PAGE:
If you are an active person, have a lot of space, and are looking for a dog that is both loyal and protective, the Doberman could be the perfect breed for you. However, as with any dog, it is crucial to train them well and socialize them early so that they can adapt well with other dogs and people.

I hope my personal experience has been helpful.

nchristiansen

Hello everyone,

I also have a personal experience story to share about the Doberman breed. I grew up with a Doberman named Bella. She was a family gift from a friend, and I think we hit the jackpot.

Bella was an incredibly gentle and loving dog. She had a great temperament and was so patient with everyone. One of the things that stood out about her personality was that she was not very protective, which I think comes from her genuine love of people.

Bella was really smart and learned things quickly. We did a lot of training with her, and she was always eager to learn new things. She also loved to play fetch and would have played all day if she could.

Bella was a great pet, and we miss her dearly. When considering adopting a Doberman, it's important to remember that they have different personalities and temperaments. They all have a mix of energy, intelligence, and protectiveness, just like any other breed.

It is crucial to spend time with the dog before adopting it and get to know its unique personality, find the best approach to training and daily activities that suit individual needs, and provide a safe and nurturing environment. A well-trained and socialized Doberman makes an excellent companion and a faithful family guardian.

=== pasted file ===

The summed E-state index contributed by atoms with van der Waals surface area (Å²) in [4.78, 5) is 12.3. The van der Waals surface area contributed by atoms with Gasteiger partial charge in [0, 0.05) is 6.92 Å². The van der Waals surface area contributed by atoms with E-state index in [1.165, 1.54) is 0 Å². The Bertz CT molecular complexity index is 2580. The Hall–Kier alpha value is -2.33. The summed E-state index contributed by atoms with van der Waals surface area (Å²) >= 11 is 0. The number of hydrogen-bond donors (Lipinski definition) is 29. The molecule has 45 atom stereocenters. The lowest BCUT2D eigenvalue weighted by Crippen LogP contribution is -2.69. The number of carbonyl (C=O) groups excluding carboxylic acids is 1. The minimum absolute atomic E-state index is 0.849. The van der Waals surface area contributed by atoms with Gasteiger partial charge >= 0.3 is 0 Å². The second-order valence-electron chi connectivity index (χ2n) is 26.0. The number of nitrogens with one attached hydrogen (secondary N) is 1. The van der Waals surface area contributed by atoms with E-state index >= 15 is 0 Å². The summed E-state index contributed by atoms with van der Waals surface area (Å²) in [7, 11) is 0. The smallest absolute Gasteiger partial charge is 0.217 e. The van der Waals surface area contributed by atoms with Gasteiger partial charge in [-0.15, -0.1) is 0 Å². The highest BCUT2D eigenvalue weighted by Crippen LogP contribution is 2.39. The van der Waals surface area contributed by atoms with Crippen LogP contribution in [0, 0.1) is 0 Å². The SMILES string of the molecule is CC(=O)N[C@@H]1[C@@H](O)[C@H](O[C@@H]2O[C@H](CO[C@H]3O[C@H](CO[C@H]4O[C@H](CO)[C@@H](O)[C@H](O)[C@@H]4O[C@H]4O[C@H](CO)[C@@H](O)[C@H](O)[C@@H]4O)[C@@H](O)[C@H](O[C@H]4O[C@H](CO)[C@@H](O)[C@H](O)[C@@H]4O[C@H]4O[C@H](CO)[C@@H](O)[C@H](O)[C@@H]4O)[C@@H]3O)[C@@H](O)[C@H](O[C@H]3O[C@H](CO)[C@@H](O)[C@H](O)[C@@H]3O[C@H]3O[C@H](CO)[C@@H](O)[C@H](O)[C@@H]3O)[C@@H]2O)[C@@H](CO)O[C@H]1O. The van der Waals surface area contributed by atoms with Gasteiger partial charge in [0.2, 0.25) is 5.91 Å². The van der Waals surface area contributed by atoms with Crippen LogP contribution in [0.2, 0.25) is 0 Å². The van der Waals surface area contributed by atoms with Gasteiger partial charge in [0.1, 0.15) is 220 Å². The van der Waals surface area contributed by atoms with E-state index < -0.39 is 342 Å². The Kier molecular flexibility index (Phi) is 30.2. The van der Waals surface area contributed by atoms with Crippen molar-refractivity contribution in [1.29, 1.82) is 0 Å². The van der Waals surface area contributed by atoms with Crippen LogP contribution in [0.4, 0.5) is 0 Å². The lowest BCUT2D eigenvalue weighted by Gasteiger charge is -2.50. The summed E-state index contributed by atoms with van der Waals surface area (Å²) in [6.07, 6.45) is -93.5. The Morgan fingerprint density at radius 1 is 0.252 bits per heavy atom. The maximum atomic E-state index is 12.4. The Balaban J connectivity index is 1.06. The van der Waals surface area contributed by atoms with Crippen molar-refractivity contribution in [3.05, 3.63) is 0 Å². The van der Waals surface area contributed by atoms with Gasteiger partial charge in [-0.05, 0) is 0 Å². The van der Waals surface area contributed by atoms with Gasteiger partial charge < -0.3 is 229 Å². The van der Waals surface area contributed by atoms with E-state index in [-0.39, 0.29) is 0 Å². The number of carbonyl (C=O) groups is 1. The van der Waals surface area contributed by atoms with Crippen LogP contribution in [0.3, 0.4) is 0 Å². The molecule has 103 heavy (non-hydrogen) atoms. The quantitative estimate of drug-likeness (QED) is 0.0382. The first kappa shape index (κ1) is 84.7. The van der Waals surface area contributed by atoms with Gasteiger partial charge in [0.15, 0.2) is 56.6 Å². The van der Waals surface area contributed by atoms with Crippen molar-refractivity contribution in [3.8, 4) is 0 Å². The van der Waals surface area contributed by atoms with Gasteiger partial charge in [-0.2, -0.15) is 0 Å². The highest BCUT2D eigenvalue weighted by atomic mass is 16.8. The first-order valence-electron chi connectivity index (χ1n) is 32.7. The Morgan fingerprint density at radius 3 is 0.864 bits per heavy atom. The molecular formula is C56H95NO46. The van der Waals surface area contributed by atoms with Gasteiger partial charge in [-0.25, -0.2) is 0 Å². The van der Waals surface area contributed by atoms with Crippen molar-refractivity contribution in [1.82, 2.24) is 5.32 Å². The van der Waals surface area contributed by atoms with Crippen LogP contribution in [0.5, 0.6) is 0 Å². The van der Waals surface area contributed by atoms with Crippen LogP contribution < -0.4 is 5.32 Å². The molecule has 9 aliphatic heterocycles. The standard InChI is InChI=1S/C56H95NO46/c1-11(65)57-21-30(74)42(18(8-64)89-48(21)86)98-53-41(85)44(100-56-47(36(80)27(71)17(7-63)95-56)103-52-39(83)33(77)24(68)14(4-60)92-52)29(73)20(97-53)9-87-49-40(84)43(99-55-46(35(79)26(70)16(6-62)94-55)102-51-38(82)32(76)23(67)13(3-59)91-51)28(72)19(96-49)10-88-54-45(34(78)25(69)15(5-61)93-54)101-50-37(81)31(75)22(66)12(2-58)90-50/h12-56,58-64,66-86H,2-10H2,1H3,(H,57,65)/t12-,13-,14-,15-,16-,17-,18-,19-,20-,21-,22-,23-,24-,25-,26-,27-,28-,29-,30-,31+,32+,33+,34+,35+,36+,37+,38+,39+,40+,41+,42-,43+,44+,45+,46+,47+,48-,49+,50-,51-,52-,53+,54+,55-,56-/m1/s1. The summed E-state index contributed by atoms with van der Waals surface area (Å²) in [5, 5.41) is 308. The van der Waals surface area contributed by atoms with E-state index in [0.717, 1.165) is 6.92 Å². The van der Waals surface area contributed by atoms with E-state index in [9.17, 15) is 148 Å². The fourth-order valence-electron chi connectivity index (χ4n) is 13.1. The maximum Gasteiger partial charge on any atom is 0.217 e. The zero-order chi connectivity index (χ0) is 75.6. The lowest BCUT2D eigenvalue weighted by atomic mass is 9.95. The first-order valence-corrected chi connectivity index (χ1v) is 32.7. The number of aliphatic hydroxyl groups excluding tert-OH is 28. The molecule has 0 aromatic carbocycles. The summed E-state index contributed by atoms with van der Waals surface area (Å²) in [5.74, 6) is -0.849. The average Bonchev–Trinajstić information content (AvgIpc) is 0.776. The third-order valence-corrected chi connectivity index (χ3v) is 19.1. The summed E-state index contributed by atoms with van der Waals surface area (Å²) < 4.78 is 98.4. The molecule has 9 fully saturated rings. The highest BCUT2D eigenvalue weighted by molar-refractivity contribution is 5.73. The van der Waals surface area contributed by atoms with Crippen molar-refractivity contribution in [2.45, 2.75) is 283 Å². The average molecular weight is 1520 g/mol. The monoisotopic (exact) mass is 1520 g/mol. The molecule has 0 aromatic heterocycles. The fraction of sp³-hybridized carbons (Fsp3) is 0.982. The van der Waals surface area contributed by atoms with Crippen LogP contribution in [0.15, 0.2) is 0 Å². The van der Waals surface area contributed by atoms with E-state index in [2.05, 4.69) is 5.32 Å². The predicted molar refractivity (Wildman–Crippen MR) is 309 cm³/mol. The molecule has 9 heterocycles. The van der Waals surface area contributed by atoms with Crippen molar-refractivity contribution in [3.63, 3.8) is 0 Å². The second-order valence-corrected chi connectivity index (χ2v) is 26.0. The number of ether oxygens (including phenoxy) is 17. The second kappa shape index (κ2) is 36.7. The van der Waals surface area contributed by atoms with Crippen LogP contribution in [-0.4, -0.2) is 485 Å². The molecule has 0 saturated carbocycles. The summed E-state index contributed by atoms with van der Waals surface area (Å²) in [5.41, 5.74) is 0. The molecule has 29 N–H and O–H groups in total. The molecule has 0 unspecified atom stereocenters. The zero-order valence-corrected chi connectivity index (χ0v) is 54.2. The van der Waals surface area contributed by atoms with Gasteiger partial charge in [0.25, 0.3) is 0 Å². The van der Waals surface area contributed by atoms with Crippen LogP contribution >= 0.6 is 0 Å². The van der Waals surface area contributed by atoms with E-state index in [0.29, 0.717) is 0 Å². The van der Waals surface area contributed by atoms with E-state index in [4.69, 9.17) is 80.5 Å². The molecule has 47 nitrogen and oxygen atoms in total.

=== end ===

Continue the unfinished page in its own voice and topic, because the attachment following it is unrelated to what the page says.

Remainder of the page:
I hope this experience helps anyone who's considering getting a Doberman!

lgreen

Greetings,

I'm really enjoying reading the insights about the Doberman breed. I want to add a few more details that I find fascinating.

The Dobermann breed was unknown to most people until the late 1800s, outside of Germany. In the United States, the breed became popular during World War II, specifically as K-9 units became widespread.

Interestingly, the Doberman breed was also associated with Nazi Germany, which has led to some negative connotations about the breed. However, the history of that association is more complicated than it seems; while the breed was used as a guard dog in concentration camps, it was also used by the Nazis' enemies, such as the American military. The Doberman didn't choose its role in human history, and it's important to remember that the breed can be outstanding pets when treated with love and care.

I hope this provides some more insight into the breed's history.

durward84

Hi there,

I happen to know a little bit about the history of the Doberman, so I thought I'd chime in. The breed was first developed in the 19th century by a man named Karl Friedrich Louis Dobermann, who was a tax collector in Germany. He wanted a dog that would keep him safe while he collected taxes from areas that were known for being dangerous. So, he started to breed dogs that he thought would be good for this purpose - German Pinschers, Rottweilers, and Black and Tan Terriers.

The breed was initially called the Doberman Pinscher, but the Pinscher was later dropped from the name. Interestingly, when the first Doberman was presented at a dog show, it was not well-received by the judges because it didn't look like any other breed they had seen before. But over time, the breed became more and more popular, and today the Doberman is known for being a loyal and protective companion.

I hope that helps answer your question!